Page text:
Here’s what I’ve been reading lately: Screenplays. I have been lucky enough to be a script analyst here in Los Angeles for years. But I’ve never actually written one until now. So, I’ve been reading the scripts of my favorite movies. Juno is the best of the best. When a script is this good, it’s a thing of beauty. Every single word in a script needs to matter – and by that I mean every single word needs to propel the story forward. Screenplays are deceptive. They look easy to write. They are anything but. Unlike novels, which can go off into tangents of humor or history or even a certain mood, screenplays must adhere to a strict page number (100-120 max). And a great screenwriter like Diablo Cody, who won an Academy Award for Juno, knows how to take these limitations and use them to her advantage. Give it a read. This is a masterpiece.
I would never have known about this book had a friend not sent it me in the mail and demanded that I read it. It is a pure delight.
Laura Pederson, like (YA God) John Greene, showers us with crossword puzzle-y facts that you never knew you really ought to know. Culture, cooking, antiques, literature, religion, and poker are just a few topics you will suddenly become strangely articulate in. And (oh yeah) it’s a beautiful coming-of-age story as well.
Hallie is a charming character, endearing in her struggles to be taken seriously in poker, and heroic in her fight to be allowed to live free from her parents who have proved to be increasingly too busy to notice her. This is a daring journey that Hallie takes on, and we are so glad she does. I wish more people knew about this book, this is one that deserves a U-Turn in time and marketing. If you love quirky YA fiction, here it is.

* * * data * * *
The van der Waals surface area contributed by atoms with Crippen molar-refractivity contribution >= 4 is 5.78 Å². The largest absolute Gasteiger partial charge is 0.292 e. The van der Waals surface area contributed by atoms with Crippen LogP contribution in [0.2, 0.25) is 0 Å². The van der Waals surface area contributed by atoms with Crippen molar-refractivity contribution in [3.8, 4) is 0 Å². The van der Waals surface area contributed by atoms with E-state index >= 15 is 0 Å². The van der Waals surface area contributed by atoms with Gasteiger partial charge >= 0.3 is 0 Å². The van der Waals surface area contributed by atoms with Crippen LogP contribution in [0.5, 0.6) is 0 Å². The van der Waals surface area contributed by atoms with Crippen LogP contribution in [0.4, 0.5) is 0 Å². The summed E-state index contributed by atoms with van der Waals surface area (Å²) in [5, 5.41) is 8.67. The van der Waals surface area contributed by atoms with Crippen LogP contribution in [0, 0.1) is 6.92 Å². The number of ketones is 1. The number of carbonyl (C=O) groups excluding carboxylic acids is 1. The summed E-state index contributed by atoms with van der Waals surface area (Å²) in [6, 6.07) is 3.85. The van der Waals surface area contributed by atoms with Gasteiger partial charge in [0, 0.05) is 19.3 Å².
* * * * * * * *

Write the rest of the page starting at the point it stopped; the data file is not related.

Hello! I’ve been gone from this blog for quite some time now. Have you missed me? I’ve missed writing reviews and getting feedback from you. But I have returned to the review world. I had a script to write and a book to rewrite and an indie award to judge and a handful of articles to deliver, and now I have a new publisher for my first novel. So, really, I have been occupado. Here is an article I wrote for the San Francisco Book Review as an alibi.
I have a few new reviews to post. Great books, one of which will be a film soon. So, as those crazy French people say: Je reviens tout a l’heure.
I’ve never thought about what it might be like to own a convenient store in Manhattan. Me? I just want to get in and out of there as quickly as possible. Without getting shot. Or leered at. So this book was an important read. Turns out, owning a convenient store is hard and stressful and risky. Who knew lottery tickets could single-handedly keep a store alive? Or those gruff delivery men could wield so much power?
The most entertaining part of this book is the author’s dealings with his in-laws. Howe’s recounts of living in the basement of his in-law’s house is a perfect mixture of hilarious and pathetic. He is ever respectful, however, regardless of the strain his in-laws place on his marriage – and this makes his readers love him even more. Plus, he works for George Plimpton at The Paris Review and generously offers up the inside skinny on this eclectic and privileged man.
The book might be a little bit longer than it needed to be, but don’t let that deter you. It’s still a great, fun read.
Forget The Bible, this is the book that should be in every drawer of ever bedside table in every hotel room. Heads in Beds by Jacob Tomsky is just about the most horrifying (in a good way) book I’ve ever read. I had no idea that doing the “crinkly handshake” could get you a better room. Or scarfing down the entire mini-bar just before demanding a room change (too smoky, too loud, too pink, whatever) would get you free grub. And more sadly, I was not aware of just how many housekeepers/heads of housekeeping may have had sex in my room just minutes before my initial entry.
And then there’s the dialogue.
“Imma take these five twenties and get myself a bobo.” (Pg. um, well location 2033).